The standardizing effort we detail here is not the first. In 1933 the Dai Nippon Butoku Kai (Great Japan Martial Art Virtue Society) formed the first standardization committee and published the Kyudo Yousoku (Important Rules of Kyudo) as the Dai Nippon Kyudo Kyohon (Great Japan Kyudo Manual) in 1935. But in addition to taihai, that standard also included a Shahou (shooting method) standard which mandated one, and only one, way to raise the bow during uchiokoshi (step 3). This new, unified bow raising method incorporated elements from several traditional archery schools, some of which performed shamen uchiokoshi (raising the bow at an oblique angle) and some of which performed shomen uchiokoshi (raising the bow straight up). This new standard was universally resisted or, as the English kyudo manual states: "However, these directives went out of use after only a few years because they met with unfavorable public opinion within the Kyudo world."

Today's shahou allows for both shomen and shaman uchiokoshi to be used for rank tests and tournaments. In fact, a common written test question is for the candidate to list the different ways of raising the bow to insure the the student is aware of styles other than his own. This sharing of information and practice between archers from different schools is the primary purpose of the modern ANKF taihai and its value should not be underestimated. Additionally, there is another purpose for the modern ANKF taihai and Shohou. The modern Shahou has the purpose of the "democratization" of modern kyudo as explained in the Popularization of Kyudo section of the English version of the kyohon:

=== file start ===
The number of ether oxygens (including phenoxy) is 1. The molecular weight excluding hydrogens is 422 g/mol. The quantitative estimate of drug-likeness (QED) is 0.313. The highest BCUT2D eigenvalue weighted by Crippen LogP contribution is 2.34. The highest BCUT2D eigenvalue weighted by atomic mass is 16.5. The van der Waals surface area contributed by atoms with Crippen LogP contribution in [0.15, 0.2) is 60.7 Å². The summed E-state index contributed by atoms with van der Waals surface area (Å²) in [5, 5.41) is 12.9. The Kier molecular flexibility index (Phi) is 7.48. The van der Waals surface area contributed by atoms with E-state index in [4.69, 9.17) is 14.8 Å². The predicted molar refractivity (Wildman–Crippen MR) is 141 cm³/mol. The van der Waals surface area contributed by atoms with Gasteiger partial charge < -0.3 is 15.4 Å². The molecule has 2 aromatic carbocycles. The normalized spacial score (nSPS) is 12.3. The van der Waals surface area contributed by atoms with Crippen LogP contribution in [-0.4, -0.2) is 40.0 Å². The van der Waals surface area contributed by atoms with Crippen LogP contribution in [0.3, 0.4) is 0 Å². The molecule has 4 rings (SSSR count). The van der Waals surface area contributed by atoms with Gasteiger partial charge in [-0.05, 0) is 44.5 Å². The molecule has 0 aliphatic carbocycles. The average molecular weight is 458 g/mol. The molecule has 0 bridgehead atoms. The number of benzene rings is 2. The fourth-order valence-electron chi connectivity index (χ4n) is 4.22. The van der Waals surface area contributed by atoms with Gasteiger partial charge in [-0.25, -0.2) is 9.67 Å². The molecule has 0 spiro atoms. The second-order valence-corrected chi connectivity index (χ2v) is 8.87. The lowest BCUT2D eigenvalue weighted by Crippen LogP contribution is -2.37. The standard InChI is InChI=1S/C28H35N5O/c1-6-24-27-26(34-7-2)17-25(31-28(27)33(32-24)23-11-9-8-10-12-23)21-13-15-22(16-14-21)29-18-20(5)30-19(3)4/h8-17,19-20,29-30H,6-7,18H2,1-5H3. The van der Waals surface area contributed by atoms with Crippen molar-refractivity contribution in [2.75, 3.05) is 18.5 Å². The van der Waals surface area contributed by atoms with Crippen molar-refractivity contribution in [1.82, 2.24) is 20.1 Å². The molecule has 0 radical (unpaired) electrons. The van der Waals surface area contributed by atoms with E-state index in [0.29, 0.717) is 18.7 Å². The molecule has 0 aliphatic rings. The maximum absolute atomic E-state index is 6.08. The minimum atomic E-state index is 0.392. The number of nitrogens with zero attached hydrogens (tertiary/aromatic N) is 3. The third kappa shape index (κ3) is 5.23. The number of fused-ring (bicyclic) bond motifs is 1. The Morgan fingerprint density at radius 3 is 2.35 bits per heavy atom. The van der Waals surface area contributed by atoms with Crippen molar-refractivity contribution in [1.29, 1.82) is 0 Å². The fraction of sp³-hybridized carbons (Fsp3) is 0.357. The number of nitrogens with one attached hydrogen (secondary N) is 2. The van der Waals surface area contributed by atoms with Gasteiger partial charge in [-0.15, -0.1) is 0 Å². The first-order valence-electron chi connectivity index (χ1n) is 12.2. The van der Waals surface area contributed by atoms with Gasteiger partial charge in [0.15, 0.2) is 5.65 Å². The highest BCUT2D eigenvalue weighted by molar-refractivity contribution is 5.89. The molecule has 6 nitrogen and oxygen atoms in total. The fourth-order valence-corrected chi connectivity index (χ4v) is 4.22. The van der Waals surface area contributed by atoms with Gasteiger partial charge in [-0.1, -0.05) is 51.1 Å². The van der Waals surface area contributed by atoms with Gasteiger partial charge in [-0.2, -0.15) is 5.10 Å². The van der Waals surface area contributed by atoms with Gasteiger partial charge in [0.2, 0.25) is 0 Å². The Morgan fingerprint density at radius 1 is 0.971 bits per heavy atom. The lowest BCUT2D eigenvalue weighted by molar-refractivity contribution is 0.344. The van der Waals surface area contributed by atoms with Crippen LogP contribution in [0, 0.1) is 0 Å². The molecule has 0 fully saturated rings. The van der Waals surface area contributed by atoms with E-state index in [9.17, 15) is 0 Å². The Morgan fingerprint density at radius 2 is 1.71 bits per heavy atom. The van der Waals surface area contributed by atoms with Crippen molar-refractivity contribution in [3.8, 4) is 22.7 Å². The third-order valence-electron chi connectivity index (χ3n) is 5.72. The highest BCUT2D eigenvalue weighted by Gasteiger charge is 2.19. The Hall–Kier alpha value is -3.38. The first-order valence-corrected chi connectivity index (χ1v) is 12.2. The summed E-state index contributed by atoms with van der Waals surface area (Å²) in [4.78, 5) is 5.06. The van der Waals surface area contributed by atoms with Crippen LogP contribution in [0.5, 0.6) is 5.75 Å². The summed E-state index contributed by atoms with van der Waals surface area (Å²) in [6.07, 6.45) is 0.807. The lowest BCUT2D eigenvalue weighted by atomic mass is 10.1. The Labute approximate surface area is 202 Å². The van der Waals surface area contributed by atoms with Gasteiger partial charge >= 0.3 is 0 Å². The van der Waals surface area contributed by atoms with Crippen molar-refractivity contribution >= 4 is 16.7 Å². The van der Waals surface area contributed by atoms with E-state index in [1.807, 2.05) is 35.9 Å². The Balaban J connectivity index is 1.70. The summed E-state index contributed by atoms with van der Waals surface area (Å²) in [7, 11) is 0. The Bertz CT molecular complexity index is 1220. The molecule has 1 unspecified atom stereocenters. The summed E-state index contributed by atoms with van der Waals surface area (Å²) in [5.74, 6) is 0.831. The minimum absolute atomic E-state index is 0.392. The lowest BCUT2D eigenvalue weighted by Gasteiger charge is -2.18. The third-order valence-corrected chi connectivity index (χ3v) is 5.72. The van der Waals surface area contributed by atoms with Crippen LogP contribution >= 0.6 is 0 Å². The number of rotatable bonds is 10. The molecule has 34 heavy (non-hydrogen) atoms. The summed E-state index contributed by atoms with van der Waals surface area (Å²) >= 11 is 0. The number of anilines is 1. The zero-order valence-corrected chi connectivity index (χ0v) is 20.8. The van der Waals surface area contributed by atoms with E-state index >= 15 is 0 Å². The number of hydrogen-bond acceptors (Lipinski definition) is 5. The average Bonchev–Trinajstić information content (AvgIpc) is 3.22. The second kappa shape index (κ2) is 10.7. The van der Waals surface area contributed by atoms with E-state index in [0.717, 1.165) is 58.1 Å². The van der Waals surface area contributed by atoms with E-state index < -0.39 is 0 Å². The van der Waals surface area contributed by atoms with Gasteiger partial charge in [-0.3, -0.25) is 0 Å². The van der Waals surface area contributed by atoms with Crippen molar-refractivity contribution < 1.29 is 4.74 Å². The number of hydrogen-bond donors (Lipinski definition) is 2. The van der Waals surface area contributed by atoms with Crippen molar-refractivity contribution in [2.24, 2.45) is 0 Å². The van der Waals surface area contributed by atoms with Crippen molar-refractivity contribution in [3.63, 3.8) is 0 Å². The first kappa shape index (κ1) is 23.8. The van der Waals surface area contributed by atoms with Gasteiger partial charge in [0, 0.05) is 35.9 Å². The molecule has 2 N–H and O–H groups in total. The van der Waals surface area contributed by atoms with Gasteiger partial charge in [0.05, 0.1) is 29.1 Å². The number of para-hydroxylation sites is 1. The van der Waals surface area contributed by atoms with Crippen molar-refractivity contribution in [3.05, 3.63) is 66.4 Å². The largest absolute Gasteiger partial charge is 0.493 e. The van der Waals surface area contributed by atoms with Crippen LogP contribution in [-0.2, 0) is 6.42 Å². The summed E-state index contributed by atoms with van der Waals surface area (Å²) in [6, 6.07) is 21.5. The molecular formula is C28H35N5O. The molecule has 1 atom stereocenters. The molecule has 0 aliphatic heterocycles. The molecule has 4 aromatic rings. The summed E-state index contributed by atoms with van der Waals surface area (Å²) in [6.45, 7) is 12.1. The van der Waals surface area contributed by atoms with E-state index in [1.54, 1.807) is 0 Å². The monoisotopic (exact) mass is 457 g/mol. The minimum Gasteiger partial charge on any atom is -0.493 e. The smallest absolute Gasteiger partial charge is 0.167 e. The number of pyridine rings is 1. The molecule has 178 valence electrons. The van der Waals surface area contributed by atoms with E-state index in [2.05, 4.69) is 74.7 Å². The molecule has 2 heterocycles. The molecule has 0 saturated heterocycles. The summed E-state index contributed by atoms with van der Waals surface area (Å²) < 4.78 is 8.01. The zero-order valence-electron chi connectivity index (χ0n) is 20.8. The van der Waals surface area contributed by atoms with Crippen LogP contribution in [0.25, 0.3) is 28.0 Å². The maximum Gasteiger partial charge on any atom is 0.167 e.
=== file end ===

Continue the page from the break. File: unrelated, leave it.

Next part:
"Amongst these changes is the democratic organization of Kyudo that has the purpose of making Kyudo available to all. Also in our attitude of mind there should be an openness that reflects the democratic spirit. However, mere outer democratization of the structure without any inner change in attitude ignores the principle aim of Kyudo that is moral training. No democratization of Kyudo can be without the moral attitude that should be its foundation."

One of the purposes of the ANKF taihai is to make kyudo available for study by all Japanese not just a small elite, and by extension, study by non-Japanese as well. With this spreading of kyudo practice to the common person the primary benefit of kyudo, which is moral training, also becomes available to everyone and in such a way kyudo becomes an active benefit to society and the world. In war devastated Japan, in 1953, discussions of the future of Kyudo and Japan as a whole were not just idle philosophical arguments but expressions of heartfelt concern by senior martial art teachers. This context should be kept in mind when reading Chiba sensei's preface to the kyohon written in June of 1953: